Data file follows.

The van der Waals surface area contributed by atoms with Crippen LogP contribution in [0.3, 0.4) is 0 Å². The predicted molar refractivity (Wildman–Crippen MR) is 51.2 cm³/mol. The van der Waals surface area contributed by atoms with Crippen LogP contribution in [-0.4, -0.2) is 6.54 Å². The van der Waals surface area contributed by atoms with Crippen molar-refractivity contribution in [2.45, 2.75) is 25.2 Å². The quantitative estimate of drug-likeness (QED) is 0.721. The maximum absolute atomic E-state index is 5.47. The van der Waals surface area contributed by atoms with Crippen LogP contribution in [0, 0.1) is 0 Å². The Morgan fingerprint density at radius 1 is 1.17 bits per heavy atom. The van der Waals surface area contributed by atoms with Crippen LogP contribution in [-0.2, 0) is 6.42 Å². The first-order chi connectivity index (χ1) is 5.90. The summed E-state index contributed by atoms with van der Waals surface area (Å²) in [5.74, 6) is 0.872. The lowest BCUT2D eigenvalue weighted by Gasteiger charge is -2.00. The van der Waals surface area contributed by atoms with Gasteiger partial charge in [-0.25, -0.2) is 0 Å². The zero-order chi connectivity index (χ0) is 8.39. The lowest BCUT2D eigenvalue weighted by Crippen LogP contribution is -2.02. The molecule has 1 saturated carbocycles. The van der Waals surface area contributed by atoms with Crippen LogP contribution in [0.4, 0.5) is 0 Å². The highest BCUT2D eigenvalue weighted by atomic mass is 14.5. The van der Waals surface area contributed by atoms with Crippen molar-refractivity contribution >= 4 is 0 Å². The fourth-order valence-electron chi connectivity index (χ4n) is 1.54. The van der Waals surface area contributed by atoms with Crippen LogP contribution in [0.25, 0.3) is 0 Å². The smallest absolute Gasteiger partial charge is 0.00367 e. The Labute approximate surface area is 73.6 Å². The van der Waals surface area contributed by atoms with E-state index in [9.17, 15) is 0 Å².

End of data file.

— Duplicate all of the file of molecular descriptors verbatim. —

The van der Waals surface area contributed by atoms with Crippen LogP contribution in [0.3, 0.4) is 0 Å². The predicted molar refractivity (Wildman–Crippen MR) is 51.2 cm³/mol. The van der Waals surface area contributed by atoms with Crippen LogP contribution in [-0.4, -0.2) is 6.54 Å². The van der Waals surface area contributed by atoms with Crippen molar-refractivity contribution in [2.45, 2.75) is 25.2 Å². The quantitative estimate of drug-likeness (QED) is 0.721. The maximum absolute atomic E-state index is 5.47. The van der Waals surface area contributed by atoms with Crippen LogP contribution in [0, 0.1) is 0 Å². The Morgan fingerprint density at radius 1 is 1.17 bits per heavy atom. The van der Waals surface area contributed by atoms with Crippen LogP contribution in [-0.2, 0) is 6.42 Å². The first-order chi connectivity index (χ1) is 5.90. The summed E-state index contributed by atoms with van der Waals surface area (Å²) in [5.74, 6) is 0.872. The lowest BCUT2D eigenvalue weighted by Gasteiger charge is -2.00. The van der Waals surface area contributed by atoms with Gasteiger partial charge in [-0.25, -0.2) is 0 Å². The zero-order chi connectivity index (χ0) is 8.39. The lowest BCUT2D eigenvalue weighted by Crippen LogP contribution is -2.02. The molecule has 1 saturated carbocycles. The van der Waals surface area contributed by atoms with Crippen LogP contribution in [0.4, 0.5) is 0 Å². The highest BCUT2D eigenvalue weighted by atomic mass is 14.5. The van der Waals surface area contributed by atoms with Crippen molar-refractivity contribution >= 4 is 0 Å². The fourth-order valence-electron chi connectivity index (χ4n) is 1.54. The van der Waals surface area contributed by atoms with Crippen LogP contribution in [0.25, 0.3) is 0 Å². The smallest absolute Gasteiger partial charge is 0.00367 e. The Labute approximate surface area is 73.6 Å². The van der Waals surface area contributed by atoms with E-state index in [9.17, 15) is 0 Å².